6 Historical Facts You Didn't Know About Limousines

Whether you are riding to the airport or to a top executive conference, hiring the services of a limousine company can take your exciting experience to the next level. And while you're enjoying the ride and festivities that go along with it, you'd never realize just how far back the use of a limousine goes. Consider these obscure facts about limos and you will never think of your special event in the same way again.

Limousines actually first came into being somewhere during the eighteenth century. The word limousine is actually a toponym and stems from the the word Limousin, which is a place—rather than thing—in France. Early limousines were so named because of the style of cloak the citizens in the Limousin region wore. These early limos were made from some of the finest materials available at the time, and they were drawn by only the finest horses. Needless to say, only the wealthy and elite upper class could afford such amenities.

Vehicles which are considered limousines have to meet one specific criteria. The main characteristic which defines a limo is that the driver is usually separated from the passengers. This was true for even the earliest types of limos—horse-drawn coaches—and is true for the modern limos you can ride in today.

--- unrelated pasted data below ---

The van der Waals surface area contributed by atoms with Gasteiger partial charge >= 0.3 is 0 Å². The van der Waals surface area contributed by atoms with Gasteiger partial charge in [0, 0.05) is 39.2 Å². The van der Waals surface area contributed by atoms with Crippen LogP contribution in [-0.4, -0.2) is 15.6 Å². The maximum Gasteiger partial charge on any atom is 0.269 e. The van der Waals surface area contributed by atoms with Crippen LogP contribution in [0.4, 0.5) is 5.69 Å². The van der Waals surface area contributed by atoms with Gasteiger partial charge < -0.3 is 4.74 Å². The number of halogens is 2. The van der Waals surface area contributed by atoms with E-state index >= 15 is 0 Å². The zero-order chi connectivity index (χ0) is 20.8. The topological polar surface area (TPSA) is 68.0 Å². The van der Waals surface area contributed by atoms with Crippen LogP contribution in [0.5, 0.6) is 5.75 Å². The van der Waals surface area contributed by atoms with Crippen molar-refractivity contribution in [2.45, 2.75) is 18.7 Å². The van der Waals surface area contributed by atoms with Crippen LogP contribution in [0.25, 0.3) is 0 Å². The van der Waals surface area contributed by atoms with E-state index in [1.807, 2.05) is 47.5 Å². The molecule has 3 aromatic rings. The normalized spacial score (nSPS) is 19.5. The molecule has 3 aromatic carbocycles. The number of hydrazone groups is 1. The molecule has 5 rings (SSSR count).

Limousines gained popularity among big bands and musicians during the early twentieth century. These vehicles became known as "Big Band Buses", mainly because traveling big band leaders and orchestra members used them for transporting equipment along with the band members.

The term "Airporter Stretch Coach" was coined when upscale hotels exclusively employed limos for guest transport. As limousines became an iconic mark for Hollywood royalty's mode of transportation, luxury hotels began to offer their own form of high-class transportation. These limos were strictly employed for the hotels, where guests could be chauffeured to or from the airport.

Limousines were among the first vehicles to have air conditioning. Although these primitive air conditioning systems were expensive and weren't that efficient, it was a starting place that would ultimately lead automobile manufacturers to implement a working air conditioner for cars.

President Franklin Roosevelt traveled in the famous "Sunshine Special". This famous limousine featured an armored chassis and an open top, which seemingly let the sunshine in, giving the limo its name. President Roosevelt employed this historic limo until 1950. The "Sunshine Special" now rests on display at the Henry Ford Museum in Michigan.

The custom of traveling in elegant style has not been lost over the years. So the next time you find yourself riding in lavishness after hiring a limousine service, consider the history behind the sleek vehicle. You'll be more appreciative of your special occasion, as well as appreciative of the equally special mode of transportation provided by a company like Burgundy Limousine Inc.